If you need access between the firewall's, you should describe the access in your /etc/shorewall/rules file. For example, to allow SSH access from System B, add this rule on system A:

#ACTION    SOURCE           DESTINATION      PROTO        POLICY
ACCEPT     vpn:134.28.54.2  $FW

Note that your Security Policies must also be set up to send traffic between 134.28.54.2 and 206.162.148.9 through the tunnel (see below).

Once you have these entries in place, restart Shorewall (type shorewall restart); you are now ready to configure IPSEC.

For full encrypted connectivity in this configuration (between the subnets, between each subnet and the opposite gateway, and between the gateways), you will need eight policies in /etc/racoon/setkey.conf. For example, on gateway A:

# First of all flush the SPD and SAD databases
spdflush;
flush;

# Add some SPD rules

spdadd 192.168.1.0/24   10.0.0.0/8       any -P out ipsec esp/tunnel/206.162.148.9-134.28.54.2/require;
spdadd 192.168.1.0/24   134.28.54.2/32   any -P out ipsec esp/tunnel/206.162.148.9-134.28.54.2/require;
spdadd 206.162.148.9/32 134.28.54.2/32   any -P out ipsec esp/tunnel/206.162.148.9-134.28.54.2/require;
spdadd 206.162.148.9/32 10.0.0.0/8       any -P out ipsec esp/tunnel/206.162.148.9-134.28.54.2/require;
spdadd 10.0.0.0/8       192.168.1.0/24   any -P in  ipsec esp/tunnel/134.28.54.2-206.162.148.9/require;
spdadd 10.0.0.0/8       206.162.148.9/32 any -P in  ipsec esp/tunnel/134.28.54.2-206.162.148.9/require;
spdadd 134.28.54.2/32   192.168.1.0/24   any -P in  ipsec esp/tunnel/134.28.54.2-206.162.148.9/require;
spdadd 134.28.54.2/32   206.162.148.9/32 any -P in  ipsec esp/tunnel/134.28.54.2-206.162.148.9/require;

The setkey.conf file on gateway B would be similar.

A sample /etc/racoon/racoon.conf file using X.509 certificates might look like:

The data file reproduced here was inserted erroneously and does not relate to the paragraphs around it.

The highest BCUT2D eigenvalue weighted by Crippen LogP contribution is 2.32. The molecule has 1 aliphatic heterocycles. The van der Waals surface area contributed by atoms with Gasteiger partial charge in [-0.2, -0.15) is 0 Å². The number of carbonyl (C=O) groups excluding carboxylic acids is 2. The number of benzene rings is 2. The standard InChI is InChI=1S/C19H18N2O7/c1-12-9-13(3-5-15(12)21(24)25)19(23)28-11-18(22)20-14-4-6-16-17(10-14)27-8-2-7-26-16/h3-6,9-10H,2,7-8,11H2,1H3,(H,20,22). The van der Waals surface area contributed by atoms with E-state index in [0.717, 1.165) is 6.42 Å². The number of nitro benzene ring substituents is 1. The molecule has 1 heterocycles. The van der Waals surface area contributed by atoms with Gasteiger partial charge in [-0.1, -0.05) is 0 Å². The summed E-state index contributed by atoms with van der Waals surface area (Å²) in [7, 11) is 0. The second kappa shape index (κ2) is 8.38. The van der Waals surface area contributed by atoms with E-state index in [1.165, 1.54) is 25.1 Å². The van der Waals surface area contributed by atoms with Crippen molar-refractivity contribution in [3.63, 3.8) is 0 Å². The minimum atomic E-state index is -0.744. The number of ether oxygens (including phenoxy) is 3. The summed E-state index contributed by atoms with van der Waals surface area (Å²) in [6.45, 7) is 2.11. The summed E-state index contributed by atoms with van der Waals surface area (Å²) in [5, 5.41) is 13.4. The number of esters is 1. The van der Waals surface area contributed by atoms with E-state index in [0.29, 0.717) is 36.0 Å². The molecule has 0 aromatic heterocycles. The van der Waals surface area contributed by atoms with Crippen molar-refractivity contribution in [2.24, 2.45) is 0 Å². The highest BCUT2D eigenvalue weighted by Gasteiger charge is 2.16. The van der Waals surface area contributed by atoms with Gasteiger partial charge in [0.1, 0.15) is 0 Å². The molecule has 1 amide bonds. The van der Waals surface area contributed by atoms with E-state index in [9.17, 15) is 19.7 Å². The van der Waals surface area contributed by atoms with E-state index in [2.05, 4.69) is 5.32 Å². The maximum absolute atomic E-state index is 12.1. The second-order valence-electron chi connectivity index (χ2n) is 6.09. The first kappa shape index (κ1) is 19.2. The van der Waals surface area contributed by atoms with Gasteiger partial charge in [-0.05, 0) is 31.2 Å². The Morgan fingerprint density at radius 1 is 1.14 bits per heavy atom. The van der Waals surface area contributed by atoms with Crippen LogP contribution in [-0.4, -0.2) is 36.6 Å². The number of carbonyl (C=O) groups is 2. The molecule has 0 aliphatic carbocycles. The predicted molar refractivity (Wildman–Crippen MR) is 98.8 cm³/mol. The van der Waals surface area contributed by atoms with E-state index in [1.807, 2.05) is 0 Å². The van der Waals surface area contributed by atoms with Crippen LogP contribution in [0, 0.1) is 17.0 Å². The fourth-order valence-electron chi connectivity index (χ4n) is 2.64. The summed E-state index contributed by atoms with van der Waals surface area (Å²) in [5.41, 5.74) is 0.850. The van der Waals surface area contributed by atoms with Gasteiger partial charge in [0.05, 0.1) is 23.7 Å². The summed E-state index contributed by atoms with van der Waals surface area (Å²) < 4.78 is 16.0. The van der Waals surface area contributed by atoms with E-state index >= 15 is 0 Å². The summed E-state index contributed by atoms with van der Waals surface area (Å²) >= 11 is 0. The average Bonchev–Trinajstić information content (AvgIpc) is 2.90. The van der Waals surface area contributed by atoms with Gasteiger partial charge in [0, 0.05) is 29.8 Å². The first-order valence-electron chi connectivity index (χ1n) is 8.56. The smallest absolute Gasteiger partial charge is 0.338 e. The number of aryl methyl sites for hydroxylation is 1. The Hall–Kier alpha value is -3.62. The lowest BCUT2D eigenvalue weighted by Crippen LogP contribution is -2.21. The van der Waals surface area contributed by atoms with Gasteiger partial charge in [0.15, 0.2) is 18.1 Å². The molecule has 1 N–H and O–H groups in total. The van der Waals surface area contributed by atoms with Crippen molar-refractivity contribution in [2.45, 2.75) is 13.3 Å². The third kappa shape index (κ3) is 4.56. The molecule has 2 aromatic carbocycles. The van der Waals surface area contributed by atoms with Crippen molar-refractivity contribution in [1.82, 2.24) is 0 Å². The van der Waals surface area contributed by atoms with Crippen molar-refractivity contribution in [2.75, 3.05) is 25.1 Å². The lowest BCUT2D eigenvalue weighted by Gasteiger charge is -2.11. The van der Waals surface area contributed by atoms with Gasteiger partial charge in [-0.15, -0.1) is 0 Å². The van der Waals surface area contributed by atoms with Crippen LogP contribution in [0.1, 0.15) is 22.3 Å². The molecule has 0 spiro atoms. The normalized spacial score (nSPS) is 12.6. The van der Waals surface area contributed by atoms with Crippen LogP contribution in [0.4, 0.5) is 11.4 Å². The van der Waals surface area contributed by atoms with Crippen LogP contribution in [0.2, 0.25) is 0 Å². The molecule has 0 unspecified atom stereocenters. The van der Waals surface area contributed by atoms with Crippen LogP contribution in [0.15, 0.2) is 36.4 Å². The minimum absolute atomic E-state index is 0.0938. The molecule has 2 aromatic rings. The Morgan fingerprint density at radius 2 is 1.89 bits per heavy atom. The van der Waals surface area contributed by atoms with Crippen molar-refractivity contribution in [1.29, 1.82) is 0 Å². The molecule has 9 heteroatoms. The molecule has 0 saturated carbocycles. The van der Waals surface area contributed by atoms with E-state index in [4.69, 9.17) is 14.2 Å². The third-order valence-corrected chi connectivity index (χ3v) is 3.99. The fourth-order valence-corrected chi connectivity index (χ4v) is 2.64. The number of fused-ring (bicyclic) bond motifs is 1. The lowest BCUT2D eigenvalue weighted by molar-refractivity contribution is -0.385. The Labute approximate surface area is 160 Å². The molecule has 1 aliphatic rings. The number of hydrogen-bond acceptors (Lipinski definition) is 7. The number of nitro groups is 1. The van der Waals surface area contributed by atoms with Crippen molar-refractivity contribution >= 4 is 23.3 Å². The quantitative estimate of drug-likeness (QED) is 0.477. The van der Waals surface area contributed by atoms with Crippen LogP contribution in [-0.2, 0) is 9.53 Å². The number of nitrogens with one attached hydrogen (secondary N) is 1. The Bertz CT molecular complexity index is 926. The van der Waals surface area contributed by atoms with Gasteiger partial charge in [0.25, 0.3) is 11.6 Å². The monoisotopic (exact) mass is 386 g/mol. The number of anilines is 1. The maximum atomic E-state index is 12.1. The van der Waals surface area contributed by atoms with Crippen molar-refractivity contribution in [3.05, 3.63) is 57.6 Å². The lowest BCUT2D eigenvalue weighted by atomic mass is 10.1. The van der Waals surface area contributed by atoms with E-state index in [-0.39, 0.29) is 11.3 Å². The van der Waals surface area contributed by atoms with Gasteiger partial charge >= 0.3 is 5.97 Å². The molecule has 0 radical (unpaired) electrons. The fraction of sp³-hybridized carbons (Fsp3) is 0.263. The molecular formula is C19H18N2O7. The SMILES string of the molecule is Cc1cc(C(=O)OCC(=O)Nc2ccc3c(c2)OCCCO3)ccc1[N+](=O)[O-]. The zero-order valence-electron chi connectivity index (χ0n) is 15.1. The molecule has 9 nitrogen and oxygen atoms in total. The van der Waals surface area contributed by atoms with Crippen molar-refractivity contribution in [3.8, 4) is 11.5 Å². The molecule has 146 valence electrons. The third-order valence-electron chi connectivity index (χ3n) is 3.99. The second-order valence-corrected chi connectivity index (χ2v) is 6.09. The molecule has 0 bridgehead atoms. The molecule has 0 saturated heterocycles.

path certificates "/etc/certs" ;

listen 
{
        isakmp 206.162.148.9;
}

remote 134.28.54.2
{
        exchange_mode main ;
        certificate_type x509 "GatewayA.pem" "GatewayA_key.pem" ;
        verify_cert on;
        my_identifier asn1dn ;
        peers_identifier asn1dn ;
        verify_identifier on ;
        lifetime time 24 hour ;
        proposal {
                encryption_algorithm blowfish;
                hash_algorithm sha1;
                authentication_method rsasig ;
                dh_group 2 ;
        }
}

sainfo address 192.168.1.0/24 any address 10.0.0.0/8 any
{
        pfs_group 2;
        lifetime time 12 hour ;
        encryption_algorithm blowfish ;
        authentication_algorithm hmac_sha1, hmac_md5 ;
        compression_algorithm deflate ;
}

sainfo address 206.162.148.9/32 any address 10.0.0.0/8 any
{
        pfs_group 2;
        lifetime time 12 hour ;
        encryption_algorithm blowfish ;
        authentication_algorithm hmac_sha1, hmac_md5 ;
        compression_algorithm deflate ;
}

sainfo address 206.162.148.9/32 any address 134.28.54.2/32 any
{
        pfs_group 2;
        lifetime time 12 hour ;
        encryption_algorithm blowfish ;
        authentication_algorithm hmac_sha1, hmac_md5 ;